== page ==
Babies and toddlers who need a tracheostomy—a tube surgically inserted into their windpipe to help relieve breathing problems—are at a high risk of accumulating fluid behind their eardrum when on a ventilator, according to new research.
That’s the conclusion of a new study, published in the International Journal of Pediatric Otorhinolaryngology, by UT Southwestern head and neck surgeons. This fluid buildup, called a middle ear effusion, can put young children at risk for ear infections, hearing loss, and delays in speech and language development.
“The majority of the time that these children are being cared for, the focus is on more pressing lung and heart concerns,” says study leader Stephen R. Chorney, MD, MPH, Assistant Professor of Otolaryngology—Head & Neck Surgery at UTSW and Pediatric Otolaryngologist at Children’s Health. “But our study suggests we should also be mindful of things that might appear more trivial, like ear effusions, because they can impact communication skills and developmental milestones in a vulnerable population of kids.”
Many children who require a tracheostomy were born prematurely with underdeveloped lungs or narrow airways. In these cases, doctors may attach a mechanical ventilator—a form of life support to help a child breathe—to the tracheostomy tube.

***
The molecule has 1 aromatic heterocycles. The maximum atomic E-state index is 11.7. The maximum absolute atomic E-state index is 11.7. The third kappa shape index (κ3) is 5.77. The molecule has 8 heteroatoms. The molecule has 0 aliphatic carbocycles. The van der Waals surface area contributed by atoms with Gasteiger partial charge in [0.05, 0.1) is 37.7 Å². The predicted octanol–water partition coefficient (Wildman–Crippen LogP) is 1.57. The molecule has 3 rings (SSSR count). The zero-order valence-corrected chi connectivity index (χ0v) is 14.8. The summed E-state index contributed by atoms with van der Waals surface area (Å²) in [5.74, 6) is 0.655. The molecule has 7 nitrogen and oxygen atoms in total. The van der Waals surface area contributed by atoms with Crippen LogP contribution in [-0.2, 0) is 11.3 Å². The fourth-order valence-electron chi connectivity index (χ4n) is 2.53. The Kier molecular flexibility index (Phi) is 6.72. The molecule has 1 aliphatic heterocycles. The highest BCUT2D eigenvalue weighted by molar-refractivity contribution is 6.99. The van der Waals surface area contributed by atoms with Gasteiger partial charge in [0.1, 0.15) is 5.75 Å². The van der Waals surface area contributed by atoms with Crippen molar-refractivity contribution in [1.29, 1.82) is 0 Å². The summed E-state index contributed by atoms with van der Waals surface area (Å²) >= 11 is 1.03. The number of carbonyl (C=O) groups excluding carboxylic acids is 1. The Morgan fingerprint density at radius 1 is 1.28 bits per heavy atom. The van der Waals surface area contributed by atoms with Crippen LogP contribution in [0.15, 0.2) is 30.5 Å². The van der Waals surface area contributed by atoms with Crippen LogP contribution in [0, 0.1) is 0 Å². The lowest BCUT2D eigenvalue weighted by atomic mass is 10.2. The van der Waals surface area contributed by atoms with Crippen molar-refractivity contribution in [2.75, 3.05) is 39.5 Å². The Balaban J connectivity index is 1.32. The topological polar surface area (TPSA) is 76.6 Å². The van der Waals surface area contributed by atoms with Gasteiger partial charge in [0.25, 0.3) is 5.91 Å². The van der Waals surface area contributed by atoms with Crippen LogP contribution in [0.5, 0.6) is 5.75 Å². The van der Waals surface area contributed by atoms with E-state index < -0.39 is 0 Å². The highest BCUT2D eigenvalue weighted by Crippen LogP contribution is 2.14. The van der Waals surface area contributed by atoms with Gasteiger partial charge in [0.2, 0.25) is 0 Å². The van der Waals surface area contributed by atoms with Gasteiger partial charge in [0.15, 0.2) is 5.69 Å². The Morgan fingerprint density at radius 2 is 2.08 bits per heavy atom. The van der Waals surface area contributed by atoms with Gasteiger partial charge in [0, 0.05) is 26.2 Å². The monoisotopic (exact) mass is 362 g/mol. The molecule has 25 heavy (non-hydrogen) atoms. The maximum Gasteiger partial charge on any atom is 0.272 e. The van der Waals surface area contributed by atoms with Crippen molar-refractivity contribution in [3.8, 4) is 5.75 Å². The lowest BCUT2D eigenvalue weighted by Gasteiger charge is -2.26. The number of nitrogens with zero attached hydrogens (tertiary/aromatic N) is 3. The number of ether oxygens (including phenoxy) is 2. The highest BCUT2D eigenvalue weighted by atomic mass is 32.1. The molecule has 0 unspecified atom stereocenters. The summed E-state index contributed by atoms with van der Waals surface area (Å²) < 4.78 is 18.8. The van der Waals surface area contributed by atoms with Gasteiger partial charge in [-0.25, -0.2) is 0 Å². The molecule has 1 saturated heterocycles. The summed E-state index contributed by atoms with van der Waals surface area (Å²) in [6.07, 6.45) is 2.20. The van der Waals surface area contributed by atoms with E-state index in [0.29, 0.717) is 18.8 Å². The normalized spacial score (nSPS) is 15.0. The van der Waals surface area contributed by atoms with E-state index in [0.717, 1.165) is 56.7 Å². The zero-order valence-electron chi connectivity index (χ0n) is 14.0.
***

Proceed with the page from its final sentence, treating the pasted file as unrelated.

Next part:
Middle ear effusion (MEE) is a common problem for all young children. Nearly one in ten kids have ear tubes placed to help clear this fluid, treat infections, and reduce hearing loss. Chorney and his colleagues suspected, based on their own observations, that tracheostomy-dependent children on a ventilator might be at a higher risk of MEE.
The new study followed 94 children who received a tracheostomy before the age of two at Children’s Medical Center Dallas between 2015 and 2020. On average, the children underwent tracheostomy at 5 months old and would then periodically obtain hearing tests to determine the presence of MEE. In the two years following their tracheostomy, 74% of children requiring mechanical ventilation developed at least one MEE while only 31% of those not on the ventilator developed a MEE. When controlling for age, diagnosis of craniofacial syndrome, and result of newborn hearing test, mechanical ventilation predicted the presence of a MEE. Further, among all children with a tracheostomy, 80% of MEEs persisted for at least several months, between multiple hearing exams.
“This information allows us to have an objective reference point when communicating with parents,” says Chorney. “We know that this is a common phenomenon and we might consider ear tubes in some of these children.”
Since placing ear tubes requires general anesthesia, some children with a tracheostomy on ventilator support might not be good candidates for the procedure, and the new data helps clinicians weigh risks and benefits. In future studies, Chorney says he would like to explore the impact of MEEs on hearing and communication in this population.
“What we would hope is that if we’re more vigilant with screening for and addressing MEEs in these children, positive outcomes on speech and language development can be achieved,” he says “But we need more data on that.”